I took an herbal remedy for menopause – it made me look like Marge Simpson and I almost needed a new liver
A Pennsylvania mother claims a store-bought herbal remedy to treat menopausal symptoms turned her skin yellow, and she ended up looking like Marge Simpson.
Amber Heimbach, 39, visited her doctor last October, complaining of a number of problems, ranging from mood swings to heavy bleeding.
The Harrisburg resident was offered a prescription, but chose to try physical therapy instead.
“I’m a pretty healthy person, so I didn’t feel ready to do this or take any medication,” Heimbach told Kennedy News.
“I wanted to take the healthy route and see if there were any vitamins or supplements I could take to alleviate some of the side effects.”
The mother of four took to the Internet to do some research, where she read about the supposed benefits of black cohosh, a plant promoted as a nutritional supplement for hot flashes and other menopausal symptoms.
She then purchased black cohosh pills without a prescription from a drug store.
“It was natural and over-the-counter, so I assumed it would be good and at first it made a difference,” Heimbach explained. “I had fewer mood swings. I slept better and had more energy. It worked well.”
However, after six weeks of taking the supplement, the mother began experiencing stomach pain, which quickly worsened. She then noticed that her skin and eyes “looked a little yellow.”
Concerned, she decided to visit urgent care two days later and was told her gallbladder was enlarged and her liver enzymes were elevated.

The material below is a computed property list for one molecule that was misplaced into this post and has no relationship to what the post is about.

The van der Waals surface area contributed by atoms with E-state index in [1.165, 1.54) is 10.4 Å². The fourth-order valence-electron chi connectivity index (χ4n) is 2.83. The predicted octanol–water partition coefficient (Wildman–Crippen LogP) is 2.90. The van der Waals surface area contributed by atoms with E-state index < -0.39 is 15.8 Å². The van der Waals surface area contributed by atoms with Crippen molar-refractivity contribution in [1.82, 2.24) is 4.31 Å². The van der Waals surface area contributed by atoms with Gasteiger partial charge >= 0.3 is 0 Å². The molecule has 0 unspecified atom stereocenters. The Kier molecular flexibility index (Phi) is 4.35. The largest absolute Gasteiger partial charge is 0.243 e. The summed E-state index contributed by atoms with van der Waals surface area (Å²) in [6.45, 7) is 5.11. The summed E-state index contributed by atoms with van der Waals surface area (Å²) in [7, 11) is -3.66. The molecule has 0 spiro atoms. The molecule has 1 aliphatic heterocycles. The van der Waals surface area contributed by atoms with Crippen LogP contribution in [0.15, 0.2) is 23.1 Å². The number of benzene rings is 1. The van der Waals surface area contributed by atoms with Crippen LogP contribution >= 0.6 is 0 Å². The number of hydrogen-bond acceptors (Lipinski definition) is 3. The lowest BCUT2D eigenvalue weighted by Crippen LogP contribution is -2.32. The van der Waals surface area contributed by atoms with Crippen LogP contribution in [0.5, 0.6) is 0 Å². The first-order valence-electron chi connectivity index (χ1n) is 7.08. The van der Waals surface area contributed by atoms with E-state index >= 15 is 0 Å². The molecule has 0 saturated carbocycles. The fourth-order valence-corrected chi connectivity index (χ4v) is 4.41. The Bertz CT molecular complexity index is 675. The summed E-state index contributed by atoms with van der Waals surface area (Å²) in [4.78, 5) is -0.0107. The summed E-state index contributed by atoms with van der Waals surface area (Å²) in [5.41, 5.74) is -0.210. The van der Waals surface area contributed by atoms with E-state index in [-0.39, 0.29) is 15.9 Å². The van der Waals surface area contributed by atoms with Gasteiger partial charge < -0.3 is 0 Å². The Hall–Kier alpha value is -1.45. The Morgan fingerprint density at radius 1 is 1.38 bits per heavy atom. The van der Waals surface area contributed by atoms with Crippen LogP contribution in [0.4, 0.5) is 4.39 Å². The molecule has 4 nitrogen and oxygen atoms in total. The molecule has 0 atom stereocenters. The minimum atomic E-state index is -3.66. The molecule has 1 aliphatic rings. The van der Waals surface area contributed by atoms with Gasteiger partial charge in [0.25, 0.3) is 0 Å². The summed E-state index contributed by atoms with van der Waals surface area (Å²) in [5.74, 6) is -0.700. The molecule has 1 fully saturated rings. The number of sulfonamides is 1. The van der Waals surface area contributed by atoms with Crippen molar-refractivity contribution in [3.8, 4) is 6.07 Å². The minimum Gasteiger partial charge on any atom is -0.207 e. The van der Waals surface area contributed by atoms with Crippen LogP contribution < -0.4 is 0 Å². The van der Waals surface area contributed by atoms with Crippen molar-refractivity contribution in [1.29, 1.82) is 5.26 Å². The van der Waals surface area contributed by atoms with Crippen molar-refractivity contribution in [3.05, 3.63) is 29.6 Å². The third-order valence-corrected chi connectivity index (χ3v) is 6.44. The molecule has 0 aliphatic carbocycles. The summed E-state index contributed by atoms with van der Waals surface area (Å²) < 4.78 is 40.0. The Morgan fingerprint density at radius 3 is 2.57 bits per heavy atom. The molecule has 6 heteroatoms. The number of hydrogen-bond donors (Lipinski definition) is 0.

Less than a week later, Heimbach was admitted to the hospital for further tests.
“They were trying to find out what was happening to me,” the mother claimed. “There was a lot of talk about having a liver transplant and also monitoring my gallbladder. They were more concerned about my liver at this point and that my liver was leaking into my gallbladder.”
“I kept thinking, ‘What is happening to me?’” she recalled. “I’m a very healthy person. I never go to the hospital. I go to the doctor once every five years. It scared me.”
Heimbach told doctors about the natural supplements she had been taking for the past 50 days, and wondered if they had caused her sudden health problems.
“Taking supplements was the only thing I changed or did differently with myself,” she said. “They started doing a little research on the pills and told me how special black cohosh was for them because they had done other clinical studies on how it affects the liver.”
Published study United States National Library of Medicine The NLM reported in 2020 that products labeled black cohosh have been implicated in several cases of liver injury. Its severity ranges from mild elevation of liver enzymes to severe liver failure and death.
2016 report from UK Medicines and Healthcare Products Regulatory Agency The MHRA said there was growing concern worldwide about the risk of harmful effects on the liver (hepatotoxicity) associated with the use of black cohosh. The government agency recommended adding warnings about rare adverse reactions to black cohosh products.
Heimbach says doctors felt “pretty confident” that black cohosh was causing her health problems.
After I stopped taking the supplements, my HEMPAK enzyme levels began to return to normal and I was discharged from the hospital.
However, her eyes and skin have not yet completely lost their yellow tinge, much to the amusement of her family.
“The biggest joke is that I looked like the prominent person in the family,” she said, explaining that she maintained her sense of humor amid this frightening ordeal. “Some family members said, ‘Why don’t you get a blue wig? You can be Marge Simpson.’
Heimbach is now on a mission to warn other women about the potential dangers of black cohosh.
“I feel very lucky that I didn’t need a transplant,” she declared. “Any woman considering taking supplements should do their research and consult your doctor. I will never touch them again in my life.”
(Tags for translation) Marge Simpson